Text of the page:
“…now I’m a spent firework; but at least I’ve been a firework.”
David Mitchell, Cloud Atlas
- Lenders Can Only Watch as Covenant-Lite Debt Strips Influence (Bloomberg, Reuters Breakingviews): Yield hungry investors are accepting minimal creditor protections, with the majority of high yield issues in 2016 having been “covenant lite”. The challenge of these structures is that, when companies begin to show signs of strain, creditors are powerless to act. The Caesars bankruptcy might be the exception that proves the rule. In that case, private equity firms Apollo and TPG were outmaneuvered by junior creditors, who appear to have increased their recovery by 70 percent from initial offers. Ironically, junior creditors were substantially aided in their efforts when a court-appointed examiner found that Apollo and TPG could be liable for damages of $5 billion arising from a series of restructuring maneuvers Caesars undertook prior to its bankruptcy filing.
- Inside the Catastrophe at Mode Media (Business Insider): The collapse of Mode Media, which reported 2015 revenues of $100 million and had raised nearly $250 million in funding, was shocking to many. On further review, the story of the reckless pursuit of growth over profitability, a shifting competitive landscape, and investors losing faith, is very familiar; perhaps highlighting the fact that the fundamentals of business remain the same, no matter the numbers involved.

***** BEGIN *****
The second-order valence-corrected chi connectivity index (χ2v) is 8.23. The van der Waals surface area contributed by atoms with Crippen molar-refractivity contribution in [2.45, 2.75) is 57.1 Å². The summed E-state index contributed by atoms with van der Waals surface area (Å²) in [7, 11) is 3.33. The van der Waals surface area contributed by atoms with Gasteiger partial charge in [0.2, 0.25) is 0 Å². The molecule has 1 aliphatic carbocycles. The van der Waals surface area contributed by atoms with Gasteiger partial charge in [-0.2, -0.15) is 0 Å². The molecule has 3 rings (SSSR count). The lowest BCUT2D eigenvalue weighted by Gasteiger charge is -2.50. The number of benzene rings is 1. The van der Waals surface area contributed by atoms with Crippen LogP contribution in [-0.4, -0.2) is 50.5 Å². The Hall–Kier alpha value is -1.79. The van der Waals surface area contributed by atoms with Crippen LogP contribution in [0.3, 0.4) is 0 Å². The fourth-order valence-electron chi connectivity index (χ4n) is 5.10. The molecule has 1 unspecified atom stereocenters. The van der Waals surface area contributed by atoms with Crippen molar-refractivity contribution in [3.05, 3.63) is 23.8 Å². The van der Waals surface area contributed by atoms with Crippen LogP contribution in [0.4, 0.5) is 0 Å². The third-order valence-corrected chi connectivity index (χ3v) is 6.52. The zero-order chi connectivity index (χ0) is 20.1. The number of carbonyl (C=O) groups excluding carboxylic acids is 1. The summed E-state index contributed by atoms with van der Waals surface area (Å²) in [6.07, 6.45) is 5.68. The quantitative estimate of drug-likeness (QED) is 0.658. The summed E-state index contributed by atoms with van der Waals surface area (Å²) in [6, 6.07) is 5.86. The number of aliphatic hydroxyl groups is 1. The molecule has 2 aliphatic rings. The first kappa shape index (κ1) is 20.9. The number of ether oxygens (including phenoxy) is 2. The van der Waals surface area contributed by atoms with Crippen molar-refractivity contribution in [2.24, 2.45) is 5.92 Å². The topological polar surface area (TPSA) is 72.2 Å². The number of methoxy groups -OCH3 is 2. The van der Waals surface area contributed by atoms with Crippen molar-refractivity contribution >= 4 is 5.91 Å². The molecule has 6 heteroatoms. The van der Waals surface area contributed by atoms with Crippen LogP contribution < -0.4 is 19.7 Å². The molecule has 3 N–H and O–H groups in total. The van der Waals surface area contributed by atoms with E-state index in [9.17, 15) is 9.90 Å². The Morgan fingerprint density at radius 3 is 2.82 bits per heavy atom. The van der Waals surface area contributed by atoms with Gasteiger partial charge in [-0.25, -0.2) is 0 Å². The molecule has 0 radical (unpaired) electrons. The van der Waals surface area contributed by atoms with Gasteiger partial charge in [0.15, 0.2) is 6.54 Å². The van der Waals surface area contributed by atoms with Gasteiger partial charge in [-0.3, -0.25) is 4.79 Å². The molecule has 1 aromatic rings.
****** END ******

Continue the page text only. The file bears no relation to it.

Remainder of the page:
- More Than 700 Department Stores Have Closed Since 2013 (Fortune): Department Stores are struggling to rationalize their footprints as customers continue their embrace of ecommerce. Despite the large number of closures, even more store closures would be necessary for these retailers to achieve their 2006 sales per square foot levels.
- The Valuation History That Led to One Kings Lane’s Fire Sale (Pitchbook, Fortune): Ecommerce startup One Kings Lane raised over $200 million between its founding, in 2009, and its last round, in 2014. That final round valued the company at over $800 million. Less than three years later, the would-be disrupter was sold to Bed Bath & Beyond for $11.8 million, highlighting the brutal economics of startups.
- Houston’s Plan to Cut Pension Costs in Half Overnight (Governing): Municipal finance experts have been increasingly vocal in their concern over the sheer scale of under-funded pension liabilities nationwide. These same experts have been impressed by the recent proposal of Houston Mayor Sylvester Turner to reduce his city’s $7.7 billion unfunded liability by nearly 50 percent. The plan, which involves a combination of rationalized assumptions, pension obligation bonds, union concessions, and a municipal commitment to make timely payments in the future, may provide a way forward for other municipalities struggling with unfunded pension liabilities.
About the Author
David Johnson has served as advisor or interim manager on over $5 Billion of distressed transactions, and is a recognized expert on the topics of value creation, change management, performance improvement, turnaround, and restructuring. David Johnson can be contacted at email@example.com or 312-505-7238.